Program finds people with disabilities fulfilling jobs

A state funded program that helps adults with disabilities find jobs is having great success. Jenna Wieneke, a 22-year-old cook, thought she would never work in a kitchen again after her motorcycle accident. 

Wieneke had extensive injuries after a driver crossed four lanes in front of her causing a crash.

 "I had my pelvic fracture. Both of my arms are broken, and you can see all the scars down them," said Wieneke. 

Doctors didn't know if Wieneke would survive. Her parents even said their final goodbyes.

The life changing accident also left Jenna blind. 

"It has been a hard struggle being able to get used to, you know, not being able to see anything in the days like not being able to look back on my old artwork or not being able to look back at me and my pets that I love, like stuff like that. It does get heartbreaking," she said. 

Her heart is a little less broken thanks to Hands-On Education Services. It's a state funded training program for people with disabilities. 

"Many times people with disabilities are better workers in terms of productivity and speed, but more importantly they appreciate that you gave them an opportunity," said John Ficca, Program Director for Hands-on Education Services. "And so they usually are more loyal and willing to do whatever they're asked to do."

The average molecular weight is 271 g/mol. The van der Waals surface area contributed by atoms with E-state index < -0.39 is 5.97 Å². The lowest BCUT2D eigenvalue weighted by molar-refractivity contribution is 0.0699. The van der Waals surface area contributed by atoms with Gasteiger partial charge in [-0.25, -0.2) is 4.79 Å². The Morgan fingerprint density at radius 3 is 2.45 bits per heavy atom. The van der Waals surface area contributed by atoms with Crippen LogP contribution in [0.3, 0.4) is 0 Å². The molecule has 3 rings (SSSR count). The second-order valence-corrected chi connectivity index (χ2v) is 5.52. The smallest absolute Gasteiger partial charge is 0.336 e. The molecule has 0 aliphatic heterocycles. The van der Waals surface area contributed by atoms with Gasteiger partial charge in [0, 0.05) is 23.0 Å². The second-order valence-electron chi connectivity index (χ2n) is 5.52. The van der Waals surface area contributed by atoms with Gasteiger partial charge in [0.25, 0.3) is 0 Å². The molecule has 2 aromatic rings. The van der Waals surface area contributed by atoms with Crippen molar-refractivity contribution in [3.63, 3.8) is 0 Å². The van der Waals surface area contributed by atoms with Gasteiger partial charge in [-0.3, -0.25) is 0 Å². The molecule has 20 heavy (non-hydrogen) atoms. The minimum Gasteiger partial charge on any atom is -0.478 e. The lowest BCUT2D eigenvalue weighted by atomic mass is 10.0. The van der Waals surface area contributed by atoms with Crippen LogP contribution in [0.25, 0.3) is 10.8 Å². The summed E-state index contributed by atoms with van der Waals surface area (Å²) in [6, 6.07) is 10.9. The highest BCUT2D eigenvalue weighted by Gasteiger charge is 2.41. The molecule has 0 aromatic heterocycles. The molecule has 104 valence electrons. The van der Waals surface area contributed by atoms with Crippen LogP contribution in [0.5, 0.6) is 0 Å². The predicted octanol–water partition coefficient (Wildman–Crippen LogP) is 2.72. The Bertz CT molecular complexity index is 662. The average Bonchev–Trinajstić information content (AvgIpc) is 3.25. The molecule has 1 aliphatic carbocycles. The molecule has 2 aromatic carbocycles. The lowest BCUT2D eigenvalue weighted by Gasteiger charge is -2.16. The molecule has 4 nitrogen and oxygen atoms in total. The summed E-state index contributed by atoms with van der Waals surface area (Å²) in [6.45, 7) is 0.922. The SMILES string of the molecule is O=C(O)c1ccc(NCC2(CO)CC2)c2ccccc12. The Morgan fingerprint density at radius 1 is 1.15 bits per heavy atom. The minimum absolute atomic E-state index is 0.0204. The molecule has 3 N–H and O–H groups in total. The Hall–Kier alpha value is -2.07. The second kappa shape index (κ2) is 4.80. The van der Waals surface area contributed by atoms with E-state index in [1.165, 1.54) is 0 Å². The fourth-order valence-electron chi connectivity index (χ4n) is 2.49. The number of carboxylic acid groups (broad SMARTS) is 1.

Ficca has been running the program for 24 years. He said that those who have disabilities need to stay engaged and active outside their homes, especially young people. 

Andrew Basch is the Executive Chef at Sheraton Sand Key. He says Jenna's attitude has had a positive effect on his staff. 

"They saw her doing all these things, that she was excited to peel 80 pounds of potato," said Basch. "She's over there having a ball."

For Wieneke, it's just a chance to prove herself. 

"I thought I'd never be able to work, that I'd never be able to be back in the kitchen, that I'd never be able to be around, like, you know, cutting," she shared. "But they're really providing a tunnel for me and, you know, helping me get to the point of where I want to be. And so it's very, very uplifting."

The program gets there participants from Vocational Rehabilitation Services, a state agency that helps people with disabilities find meaningful jobs. Hands-On Education has helped more than 5000 people. 

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